Open floor plan offices naturally lend themselves to more socializing. But you’re hardly alone in finding the chatter distracting. A study published last year found that open office layouts had a negative effect on productivity, contributing to “mental workload, poor performance, stress, and fatigue.” Another paper, from 2011, found that sound was one of the main factors affecting workplace productivity, with conversation being among the most annoying of them.
When you need to get something done on deadline, let people know right away. Just make it clear you’re stepping away for the benefit of the company or a particular task—not because you’re trying to avoid your coworkers, says Jacqueline Whitmore, founder of The Protocol School of Palm Beach
You might say something like, “I just need a little privacy and some time to concentrate so that I can finish this project on time.”
Peppering it with a bit of humor—”I know you miss me, but I’ve got to get this report done by noon or Julian will have my head” —should help you avoid looking like a grump. You might also make use of the “do no disturb” settings on your instant messenger program, phone and email to underscore your point.
Here are a couple of helpful and humorous articles to help you navigate the noisy world of open concept office spaces:
No one wants to talk about this sensitive but growing topic but for Managers who expect high performance, they need to deal with the noise or lose high performers to companies who value productivity. HR must be also be diligent in enforcing established office etiquette. Employees must work to accept that compromises must be made by many for all.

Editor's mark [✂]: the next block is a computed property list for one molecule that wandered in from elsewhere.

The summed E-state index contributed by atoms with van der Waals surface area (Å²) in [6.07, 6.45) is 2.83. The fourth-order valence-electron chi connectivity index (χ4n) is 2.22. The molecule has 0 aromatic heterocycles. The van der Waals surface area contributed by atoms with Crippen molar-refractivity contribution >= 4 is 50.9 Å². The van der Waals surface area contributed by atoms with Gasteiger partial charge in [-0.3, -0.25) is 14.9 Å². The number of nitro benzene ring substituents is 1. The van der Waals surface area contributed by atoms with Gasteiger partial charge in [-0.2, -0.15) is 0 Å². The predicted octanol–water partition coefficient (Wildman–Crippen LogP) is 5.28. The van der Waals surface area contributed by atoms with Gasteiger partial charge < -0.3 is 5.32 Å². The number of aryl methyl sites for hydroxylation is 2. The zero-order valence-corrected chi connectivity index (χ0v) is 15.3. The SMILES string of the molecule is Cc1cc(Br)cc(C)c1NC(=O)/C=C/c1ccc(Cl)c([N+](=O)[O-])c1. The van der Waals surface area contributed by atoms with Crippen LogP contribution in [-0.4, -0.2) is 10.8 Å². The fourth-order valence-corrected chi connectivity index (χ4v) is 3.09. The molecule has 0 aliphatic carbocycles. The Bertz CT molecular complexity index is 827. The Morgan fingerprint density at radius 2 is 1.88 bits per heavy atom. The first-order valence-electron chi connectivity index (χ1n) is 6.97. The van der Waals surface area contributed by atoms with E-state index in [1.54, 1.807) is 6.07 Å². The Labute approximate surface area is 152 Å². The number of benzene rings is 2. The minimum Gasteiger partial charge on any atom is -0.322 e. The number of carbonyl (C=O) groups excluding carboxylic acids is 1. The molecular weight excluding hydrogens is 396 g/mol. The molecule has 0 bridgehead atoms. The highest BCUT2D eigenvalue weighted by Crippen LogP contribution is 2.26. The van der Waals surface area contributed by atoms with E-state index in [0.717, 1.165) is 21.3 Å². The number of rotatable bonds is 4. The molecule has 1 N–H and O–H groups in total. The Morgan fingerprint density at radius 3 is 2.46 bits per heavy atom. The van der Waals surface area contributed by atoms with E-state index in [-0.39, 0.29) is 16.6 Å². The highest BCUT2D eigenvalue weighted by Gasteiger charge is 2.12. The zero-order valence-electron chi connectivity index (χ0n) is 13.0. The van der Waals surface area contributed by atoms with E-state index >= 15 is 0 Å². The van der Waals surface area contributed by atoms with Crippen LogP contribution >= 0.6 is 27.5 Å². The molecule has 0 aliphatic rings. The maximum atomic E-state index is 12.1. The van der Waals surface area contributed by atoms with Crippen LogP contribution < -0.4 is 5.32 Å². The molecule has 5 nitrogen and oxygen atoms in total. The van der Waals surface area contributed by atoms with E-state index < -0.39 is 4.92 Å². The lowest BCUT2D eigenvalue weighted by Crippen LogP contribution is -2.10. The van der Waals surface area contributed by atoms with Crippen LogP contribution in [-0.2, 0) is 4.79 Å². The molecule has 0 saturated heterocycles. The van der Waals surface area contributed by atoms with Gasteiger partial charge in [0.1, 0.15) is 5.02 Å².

Here are a few of my favourite tips:
Do a sound audit. Identify potential noise hazards and figure out ways to deal with them.
Develop a workplace respect policy that addresses employee behaviour when it comes to noise, including cellphone and speakerphone use.
Soundproof your space. There are plenty of ways to make your office quieter, from acoustic tiles to sound-masking systems to higher cubicle walls. Carpets, curtains and plants all absorb sound, while water fountains and fans produce white noise that will help drown out other noises.
Provide quiet rooms where employees can work on tasks that require complete concentration.
Allow staff to tune out with headphones.
Group staff according to the work they do. For example, set sales staff constantly working the phones well away from staff who require quiet to do their jobs.
Use your inside voice. No one wants to hear every word of your phone conversations, be they professional or personal.
Ask for help. If noise is a constant bother, ask your manager about purchasing a portable noise masking system or noise-cancelling headphones.
Silence your cellphone. Set your phone to vibrate.
Use headphones if you listen to music while you work.
21: Percentage of U.S. workers who cite loud noises such as speakerphones and cellphone ring tones are a top pet peeve.
18: Percentage of British workers who say loud phone talkers are among the most annoying workplace behaviours.
71: Percentage of workers who want music played in the workplace.
85: Percentage who say they are happier when listening to music at work.
62: Percentage of workers who say listening to music at work makes them feel more productive.
13: Percentage who say listening to music at work is unprofessional.
…….Next blog post topic, Open Office Spaces – Privacy: Keeping It Confidential